OUR BIBLICAL study for the Fifth Sunday of Lent is from the Gospel according to Saint John. Keeping with John's penchant for duality, in the reading for this Sunday we gain lessons on both the power of the divine, against the onslaught of human sinfulness. The gospel reading relates…
“Six days before the Passover, Jesus came to Bethany, where Lazarus was, whom Jesus had raised from the dead. There they made him a supper; Martha served, and Lazarus was one of those at table with him. Mary took a pound of costly ointment of pure nard and anointed the feet of Jesus and wiped his feet with her hair; and the house was filled with the fragrance of the ointment.
But Judas Iscariot, one of his disciples (he who was to betray him), said, "Why was this ointment not sold for three hundred denarii and given to the poor?" This he said, not that he cared for the poor but because he was a thief, and as he had the money box he used to take what was put into it.
Jesus said, "Let her alone, let her keep it for the day of my burial. The poor you always have with you, but you do not always have me." (John 12:1-8)
In this text we have the disciples described as gathered for a sabbatical from mission, in Bethany, which locates just outside of Jerusalem. Centered in the story is the living Lord Jesus, who raised Lazarus from the dead. The pivotal event is recorded in all gospel accounts. So, as we peruse the gospels, we find similar witnesses of this occasion in Mark 14:3-9, Matthew 26:6-13, and Luke 7:36-50. Given this wide citation, we wonder using comparative reading, what we may learn from the combined textual message, and the emphasis of each author. By this we gain a view of a wondrous scriptural tapestry that is missed by a more casual and singular reading, and so also it reveals the particular motives of John.
First, looking in Mark (c.65-70A.D.) we find that the event was not in the house of Lazarus, though he may have been present. The event was recorded as occurring in the house of Simon the Leper. For John’s later account, the name of Simon is omitted completely. It is as though, John wanted to completely ignore any emphasis on Simon and his heritage. Also, in this earlier account of the scene, the community of Mark related that the woman broke a jar of nard ointment amid the gathered… and “they” reproached her. So here we see a difference from John’s account, in that we see that initially more than one person voiced objection to the use of the ointment. In John, we read only that Judas objected. This raises the question about whether the omission of the other objectors was done by the later Johannine writer, so to affix all monetary hunger upon Judas alone… and highlighting his being money-compulsive... and his identity as a single, traitorous thief. If so, was this done to give greater status to the apostles, since they were long gone from the scene by the date of the gospel’s writing? Typically, the particular Markan view toward the disciples was that they were rather slow-minded, belly-button focused sinners. Thus in Mark they completely missed the nuance of his numerous death predictions. We also notice in Mark, the reading related that Jesus stated that the woman from the streets was accomplishing the anointing of him in preparation for his burial. This seems to lay evidence that the disciples missed the meaning of this anointing. They had to be told once again.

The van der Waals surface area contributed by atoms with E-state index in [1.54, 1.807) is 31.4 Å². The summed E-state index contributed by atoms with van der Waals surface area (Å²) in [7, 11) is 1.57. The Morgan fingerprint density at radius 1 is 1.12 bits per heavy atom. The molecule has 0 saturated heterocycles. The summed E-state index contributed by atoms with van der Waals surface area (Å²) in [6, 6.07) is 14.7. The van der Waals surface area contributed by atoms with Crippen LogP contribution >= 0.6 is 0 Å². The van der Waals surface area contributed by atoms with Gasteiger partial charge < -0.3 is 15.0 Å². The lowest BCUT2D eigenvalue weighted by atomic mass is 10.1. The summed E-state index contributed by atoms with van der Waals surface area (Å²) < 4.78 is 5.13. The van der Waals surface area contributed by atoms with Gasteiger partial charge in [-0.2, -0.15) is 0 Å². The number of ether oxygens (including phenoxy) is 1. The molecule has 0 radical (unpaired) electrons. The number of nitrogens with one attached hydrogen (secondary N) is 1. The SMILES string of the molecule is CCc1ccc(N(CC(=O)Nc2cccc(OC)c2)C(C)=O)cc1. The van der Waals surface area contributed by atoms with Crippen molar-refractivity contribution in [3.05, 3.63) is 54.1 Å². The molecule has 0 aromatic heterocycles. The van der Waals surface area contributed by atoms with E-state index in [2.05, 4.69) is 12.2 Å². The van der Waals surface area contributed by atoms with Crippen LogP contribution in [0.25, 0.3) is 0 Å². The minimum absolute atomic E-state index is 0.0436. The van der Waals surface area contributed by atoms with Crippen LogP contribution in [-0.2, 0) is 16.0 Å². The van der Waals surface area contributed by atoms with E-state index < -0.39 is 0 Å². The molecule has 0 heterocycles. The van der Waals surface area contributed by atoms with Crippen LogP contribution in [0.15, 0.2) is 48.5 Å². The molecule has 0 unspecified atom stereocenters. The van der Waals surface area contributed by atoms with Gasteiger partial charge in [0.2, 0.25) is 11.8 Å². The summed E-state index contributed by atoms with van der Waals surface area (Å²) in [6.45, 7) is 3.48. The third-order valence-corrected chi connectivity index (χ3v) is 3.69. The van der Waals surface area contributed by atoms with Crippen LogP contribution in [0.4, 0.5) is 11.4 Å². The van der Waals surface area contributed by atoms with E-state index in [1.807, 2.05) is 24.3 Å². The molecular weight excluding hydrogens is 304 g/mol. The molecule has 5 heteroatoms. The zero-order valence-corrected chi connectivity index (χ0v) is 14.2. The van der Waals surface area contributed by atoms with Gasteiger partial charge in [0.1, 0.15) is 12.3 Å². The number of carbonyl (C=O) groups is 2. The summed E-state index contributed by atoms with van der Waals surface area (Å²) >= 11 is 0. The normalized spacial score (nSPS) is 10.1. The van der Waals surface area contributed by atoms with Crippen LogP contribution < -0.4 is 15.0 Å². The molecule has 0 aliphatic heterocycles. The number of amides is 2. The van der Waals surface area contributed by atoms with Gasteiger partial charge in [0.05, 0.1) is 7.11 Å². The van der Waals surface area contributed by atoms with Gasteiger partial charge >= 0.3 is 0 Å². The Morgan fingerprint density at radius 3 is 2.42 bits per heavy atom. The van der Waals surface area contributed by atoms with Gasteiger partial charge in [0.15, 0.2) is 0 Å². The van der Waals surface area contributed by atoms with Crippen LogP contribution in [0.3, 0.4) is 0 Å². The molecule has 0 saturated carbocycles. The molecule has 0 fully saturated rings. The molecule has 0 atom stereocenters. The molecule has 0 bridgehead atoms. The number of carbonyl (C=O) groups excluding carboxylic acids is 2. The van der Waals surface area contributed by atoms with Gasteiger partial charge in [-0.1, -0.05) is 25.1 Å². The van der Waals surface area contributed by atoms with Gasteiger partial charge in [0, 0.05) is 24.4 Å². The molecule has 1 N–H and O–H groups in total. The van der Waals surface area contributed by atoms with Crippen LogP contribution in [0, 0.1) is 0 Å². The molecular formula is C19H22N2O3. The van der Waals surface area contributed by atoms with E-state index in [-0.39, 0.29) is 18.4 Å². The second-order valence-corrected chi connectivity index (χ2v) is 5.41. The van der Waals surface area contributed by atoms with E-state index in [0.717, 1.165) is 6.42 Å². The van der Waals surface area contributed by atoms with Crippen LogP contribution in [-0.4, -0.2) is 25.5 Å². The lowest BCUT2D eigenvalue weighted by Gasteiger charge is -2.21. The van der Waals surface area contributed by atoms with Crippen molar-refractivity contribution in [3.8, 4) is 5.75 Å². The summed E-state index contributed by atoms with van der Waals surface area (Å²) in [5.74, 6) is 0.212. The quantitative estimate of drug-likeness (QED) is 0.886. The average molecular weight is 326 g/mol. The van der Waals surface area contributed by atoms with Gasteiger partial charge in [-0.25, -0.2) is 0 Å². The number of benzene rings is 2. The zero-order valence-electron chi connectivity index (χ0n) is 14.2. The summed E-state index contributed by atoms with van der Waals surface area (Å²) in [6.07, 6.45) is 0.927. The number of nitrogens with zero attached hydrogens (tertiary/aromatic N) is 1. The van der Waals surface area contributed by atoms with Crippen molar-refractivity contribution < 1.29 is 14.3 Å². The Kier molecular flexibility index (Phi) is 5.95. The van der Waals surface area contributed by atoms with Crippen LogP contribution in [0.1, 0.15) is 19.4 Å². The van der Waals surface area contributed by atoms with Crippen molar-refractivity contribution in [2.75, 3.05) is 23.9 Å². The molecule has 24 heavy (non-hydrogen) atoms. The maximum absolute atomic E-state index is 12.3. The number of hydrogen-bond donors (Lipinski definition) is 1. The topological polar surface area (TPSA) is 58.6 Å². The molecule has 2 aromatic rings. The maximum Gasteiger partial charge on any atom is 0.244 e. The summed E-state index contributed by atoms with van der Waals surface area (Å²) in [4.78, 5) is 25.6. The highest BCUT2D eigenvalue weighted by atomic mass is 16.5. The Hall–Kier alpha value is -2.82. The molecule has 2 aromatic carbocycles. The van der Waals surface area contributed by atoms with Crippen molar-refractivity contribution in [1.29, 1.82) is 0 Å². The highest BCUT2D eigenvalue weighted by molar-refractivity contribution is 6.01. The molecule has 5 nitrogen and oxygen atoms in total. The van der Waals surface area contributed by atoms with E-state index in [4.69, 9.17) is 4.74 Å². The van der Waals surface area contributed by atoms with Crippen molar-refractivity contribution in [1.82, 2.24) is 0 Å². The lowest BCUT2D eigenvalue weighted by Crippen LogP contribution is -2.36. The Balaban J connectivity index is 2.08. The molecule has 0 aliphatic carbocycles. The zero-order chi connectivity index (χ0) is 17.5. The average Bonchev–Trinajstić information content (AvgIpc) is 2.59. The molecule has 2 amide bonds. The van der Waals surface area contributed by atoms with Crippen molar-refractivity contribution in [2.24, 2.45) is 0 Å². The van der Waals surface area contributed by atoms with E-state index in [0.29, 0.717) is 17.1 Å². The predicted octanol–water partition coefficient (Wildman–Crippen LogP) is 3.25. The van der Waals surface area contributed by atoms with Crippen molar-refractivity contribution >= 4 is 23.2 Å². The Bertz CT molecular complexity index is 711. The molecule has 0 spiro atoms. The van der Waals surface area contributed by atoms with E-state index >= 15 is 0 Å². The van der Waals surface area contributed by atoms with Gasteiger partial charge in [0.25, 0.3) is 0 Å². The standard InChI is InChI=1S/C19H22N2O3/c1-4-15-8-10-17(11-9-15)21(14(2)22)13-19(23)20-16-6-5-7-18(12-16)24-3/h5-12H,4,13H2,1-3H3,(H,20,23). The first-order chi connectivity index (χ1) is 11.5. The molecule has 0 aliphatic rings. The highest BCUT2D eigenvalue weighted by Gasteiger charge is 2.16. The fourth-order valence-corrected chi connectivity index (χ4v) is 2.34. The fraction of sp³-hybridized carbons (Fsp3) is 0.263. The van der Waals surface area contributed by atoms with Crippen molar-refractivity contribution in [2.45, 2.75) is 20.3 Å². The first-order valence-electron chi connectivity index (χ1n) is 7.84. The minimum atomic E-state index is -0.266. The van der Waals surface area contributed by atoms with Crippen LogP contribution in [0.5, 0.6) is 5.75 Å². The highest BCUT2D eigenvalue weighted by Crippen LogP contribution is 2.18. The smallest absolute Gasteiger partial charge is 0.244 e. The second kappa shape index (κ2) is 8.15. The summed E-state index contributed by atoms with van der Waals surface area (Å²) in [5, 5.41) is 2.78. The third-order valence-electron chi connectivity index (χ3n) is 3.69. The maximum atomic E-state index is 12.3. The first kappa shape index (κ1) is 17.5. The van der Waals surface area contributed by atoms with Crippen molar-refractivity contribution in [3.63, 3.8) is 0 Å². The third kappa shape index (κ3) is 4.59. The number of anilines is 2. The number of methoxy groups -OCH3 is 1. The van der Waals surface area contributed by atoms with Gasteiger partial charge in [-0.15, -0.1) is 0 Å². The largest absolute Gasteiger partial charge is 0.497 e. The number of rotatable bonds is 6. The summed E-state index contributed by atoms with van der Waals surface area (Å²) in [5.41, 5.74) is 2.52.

When we turn our attention to the Matthean account (written c.85-90A.D.), we notice no mention made of our Lord sitting at the table, but note that Matthew agreed that Jesus’ head was anointed. But, in agreement with the account in Mark, Jesus said in response..,
“Truly, I say to you, wherever this gospel is preached in the whole world, what she has done will be told in memory of her."
We note that Matthew’s gospel was more comprehensive, in that it included the birth narrative and many other features that Mark did not. It seems parchment was more available for the church of Matthew than for Mark.
Finally, the Lukan gospel (written also c.85-90 A.D.) offers details that read quite differently. In Luke, the anointing occurred in the house of a Pharisee, much earlier in our Lord’s ministry. As well, the ointment is applied not only to Jesus’ head, but in agreement with John, Luke related that it was specifically applied to also his feet. As well, a question posed to Simon is nested into the account. Was this Simon the disciple? Or was Simon the Leper originally a Pharisee? Or has the author described a different household event?
Additionally, the Lukan account closed as the woman of dubious identity had her many sins forgiven. This last account was not mentioned in any of the other gospels, but may have been inserted due to pronounced Lukan preference for the sinful poor in the dispersed Roman Empire. Was this his favoring of those later Gentiles who were thought to be religiously deficient by the early church’s Hebrew members?